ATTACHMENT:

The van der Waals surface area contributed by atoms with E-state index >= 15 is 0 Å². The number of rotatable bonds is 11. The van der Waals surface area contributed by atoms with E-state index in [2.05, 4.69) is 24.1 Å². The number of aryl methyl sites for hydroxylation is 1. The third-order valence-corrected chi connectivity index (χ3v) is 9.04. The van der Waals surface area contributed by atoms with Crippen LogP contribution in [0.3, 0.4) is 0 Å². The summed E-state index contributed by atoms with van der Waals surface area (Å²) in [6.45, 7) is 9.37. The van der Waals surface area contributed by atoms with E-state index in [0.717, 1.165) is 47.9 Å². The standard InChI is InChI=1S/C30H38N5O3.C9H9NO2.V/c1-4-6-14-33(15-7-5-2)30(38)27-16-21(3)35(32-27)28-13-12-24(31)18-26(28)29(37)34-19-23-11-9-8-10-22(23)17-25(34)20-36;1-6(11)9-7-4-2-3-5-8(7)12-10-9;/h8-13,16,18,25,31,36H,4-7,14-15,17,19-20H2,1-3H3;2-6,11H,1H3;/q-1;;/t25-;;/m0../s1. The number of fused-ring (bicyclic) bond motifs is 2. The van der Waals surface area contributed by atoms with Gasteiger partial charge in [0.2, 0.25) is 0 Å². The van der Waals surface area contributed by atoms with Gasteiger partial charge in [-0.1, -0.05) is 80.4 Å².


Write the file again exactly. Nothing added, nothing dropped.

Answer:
The van der Waals surface area contributed by atoms with E-state index >= 15 is 0 Å². The number of rotatable bonds is 11. The van der Waals surface area contributed by atoms with E-state index in [2.05, 4.69) is 24.1 Å². The number of aryl methyl sites for hydroxylation is 1. The third-order valence-corrected chi connectivity index (χ3v) is 9.04. The van der Waals surface area contributed by atoms with Crippen LogP contribution in [0.3, 0.4) is 0 Å². The summed E-state index contributed by atoms with van der Waals surface area (Å²) in [6.45, 7) is 9.37. The van der Waals surface area contributed by atoms with E-state index in [0.717, 1.165) is 47.9 Å². The standard InChI is InChI=1S/C30H38N5O3.C9H9NO2.V/c1-4-6-14-33(15-7-5-2)30(38)27-16-21(3)35(32-27)28-13-12-24(31)18-26(28)29(37)34-19-23-11-9-8-10-22(23)17-25(34)20-36;1-6(11)9-7-4-2-3-5-8(7)12-10-9;/h8-13,16,18,25,31,36H,4-7,14-15,17,19-20H2,1-3H3;2-6,11H,1H3;/q-1;;/t25-;;/m0../s1. The number of fused-ring (bicyclic) bond motifs is 2. The van der Waals surface area contributed by atoms with Gasteiger partial charge in [0.2, 0.25) is 0 Å². The van der Waals surface area contributed by atoms with Gasteiger partial charge in [-0.1, -0.05) is 80.4 Å².